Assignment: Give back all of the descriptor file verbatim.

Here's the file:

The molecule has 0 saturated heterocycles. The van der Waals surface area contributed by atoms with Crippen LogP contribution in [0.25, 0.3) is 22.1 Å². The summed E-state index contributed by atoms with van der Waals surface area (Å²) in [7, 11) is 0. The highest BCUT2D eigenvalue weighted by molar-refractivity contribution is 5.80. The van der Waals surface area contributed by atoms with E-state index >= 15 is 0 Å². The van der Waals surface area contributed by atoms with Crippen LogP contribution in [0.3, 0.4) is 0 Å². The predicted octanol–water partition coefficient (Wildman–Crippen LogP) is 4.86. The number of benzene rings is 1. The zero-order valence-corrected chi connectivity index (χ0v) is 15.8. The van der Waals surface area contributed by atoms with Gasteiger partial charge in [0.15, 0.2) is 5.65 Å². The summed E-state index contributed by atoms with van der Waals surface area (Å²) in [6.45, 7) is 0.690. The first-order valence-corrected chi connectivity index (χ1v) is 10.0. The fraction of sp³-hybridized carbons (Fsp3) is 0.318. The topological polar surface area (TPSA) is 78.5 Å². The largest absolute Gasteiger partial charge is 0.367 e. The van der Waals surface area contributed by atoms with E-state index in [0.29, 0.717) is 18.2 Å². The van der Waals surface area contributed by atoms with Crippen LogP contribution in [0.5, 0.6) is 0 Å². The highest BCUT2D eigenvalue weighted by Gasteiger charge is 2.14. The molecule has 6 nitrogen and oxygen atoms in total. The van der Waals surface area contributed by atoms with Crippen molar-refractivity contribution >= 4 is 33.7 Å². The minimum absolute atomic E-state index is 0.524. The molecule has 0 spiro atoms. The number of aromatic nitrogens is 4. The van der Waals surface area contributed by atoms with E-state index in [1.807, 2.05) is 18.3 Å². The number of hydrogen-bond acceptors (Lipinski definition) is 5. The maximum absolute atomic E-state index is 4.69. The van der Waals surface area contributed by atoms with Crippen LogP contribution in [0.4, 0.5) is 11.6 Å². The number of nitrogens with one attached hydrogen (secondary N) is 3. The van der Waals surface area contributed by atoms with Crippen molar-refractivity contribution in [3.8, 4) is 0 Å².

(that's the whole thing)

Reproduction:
The molecule has 0 saturated heterocycles. The van der Waals surface area contributed by atoms with Crippen LogP contribution in [0.25, 0.3) is 22.1 Å². The summed E-state index contributed by atoms with van der Waals surface area (Å²) in [7, 11) is 0. The highest BCUT2D eigenvalue weighted by molar-refractivity contribution is 5.80. The van der Waals surface area contributed by atoms with E-state index >= 15 is 0 Å². The van der Waals surface area contributed by atoms with Crippen LogP contribution in [0.3, 0.4) is 0 Å². The predicted octanol–water partition coefficient (Wildman–Crippen LogP) is 4.86. The number of benzene rings is 1. The zero-order valence-corrected chi connectivity index (χ0v) is 15.8. The van der Waals surface area contributed by atoms with Gasteiger partial charge in [0.15, 0.2) is 5.65 Å². The summed E-state index contributed by atoms with van der Waals surface area (Å²) in [6.45, 7) is 0.690. The first-order valence-corrected chi connectivity index (χ1v) is 10.0. The fraction of sp³-hybridized carbons (Fsp3) is 0.318. The topological polar surface area (TPSA) is 78.5 Å². The largest absolute Gasteiger partial charge is 0.367 e. The van der Waals surface area contributed by atoms with E-state index in [0.29, 0.717) is 18.2 Å². The van der Waals surface area contributed by atoms with Crippen LogP contribution in [0.5, 0.6) is 0 Å². The highest BCUT2D eigenvalue weighted by Gasteiger charge is 2.14. The molecule has 6 nitrogen and oxygen atoms in total. The van der Waals surface area contributed by atoms with Crippen molar-refractivity contribution >= 4 is 33.7 Å². The minimum absolute atomic E-state index is 0.524. The molecule has 0 spiro atoms. The number of aromatic nitrogens is 4. The van der Waals surface area contributed by atoms with E-state index in [1.807, 2.05) is 18.3 Å². The number of hydrogen-bond acceptors (Lipinski definition) is 5. The maximum absolute atomic E-state index is 4.69. The van der Waals surface area contributed by atoms with Crippen LogP contribution in [0.4, 0.5) is 11.6 Å². The number of nitrogens with one attached hydrogen (secondary N) is 3. The van der Waals surface area contributed by atoms with Crippen molar-refractivity contribution in [3.8, 4) is 0 Å².